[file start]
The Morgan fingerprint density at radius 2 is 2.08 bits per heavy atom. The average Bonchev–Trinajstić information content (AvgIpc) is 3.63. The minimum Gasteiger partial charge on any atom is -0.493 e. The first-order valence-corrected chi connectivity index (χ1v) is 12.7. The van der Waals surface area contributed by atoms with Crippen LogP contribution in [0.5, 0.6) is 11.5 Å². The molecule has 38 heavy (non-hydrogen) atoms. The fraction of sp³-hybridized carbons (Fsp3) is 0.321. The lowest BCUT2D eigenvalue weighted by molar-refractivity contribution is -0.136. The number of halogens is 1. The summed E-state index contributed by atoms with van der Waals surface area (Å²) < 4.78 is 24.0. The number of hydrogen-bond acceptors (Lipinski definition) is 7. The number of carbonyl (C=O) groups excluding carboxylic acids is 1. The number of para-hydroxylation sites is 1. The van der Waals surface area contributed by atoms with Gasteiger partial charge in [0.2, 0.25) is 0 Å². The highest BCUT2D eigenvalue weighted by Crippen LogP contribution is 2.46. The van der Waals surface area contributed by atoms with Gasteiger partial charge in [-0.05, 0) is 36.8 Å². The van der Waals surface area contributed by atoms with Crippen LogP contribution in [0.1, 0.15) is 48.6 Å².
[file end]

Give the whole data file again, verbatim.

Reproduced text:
The Morgan fingerprint density at radius 2 is 2.08 bits per heavy atom. The average Bonchev–Trinajstić information content (AvgIpc) is 3.63. The minimum Gasteiger partial charge on any atom is -0.493 e. The first-order valence-corrected chi connectivity index (χ1v) is 12.7. The van der Waals surface area contributed by atoms with Crippen LogP contribution in [0.5, 0.6) is 11.5 Å². The molecule has 38 heavy (non-hydrogen) atoms. The fraction of sp³-hybridized carbons (Fsp3) is 0.321. The lowest BCUT2D eigenvalue weighted by molar-refractivity contribution is -0.136. The number of halogens is 1. The summed E-state index contributed by atoms with van der Waals surface area (Å²) < 4.78 is 24.0. The number of hydrogen-bond acceptors (Lipinski definition) is 7. The number of carbonyl (C=O) groups excluding carboxylic acids is 1. The number of para-hydroxylation sites is 1. The van der Waals surface area contributed by atoms with Gasteiger partial charge in [0.2, 0.25) is 0 Å². The highest BCUT2D eigenvalue weighted by Crippen LogP contribution is 2.46. The van der Waals surface area contributed by atoms with Gasteiger partial charge in [-0.05, 0) is 36.8 Å². The van der Waals surface area contributed by atoms with Crippen LogP contribution in [0.1, 0.15) is 48.6 Å².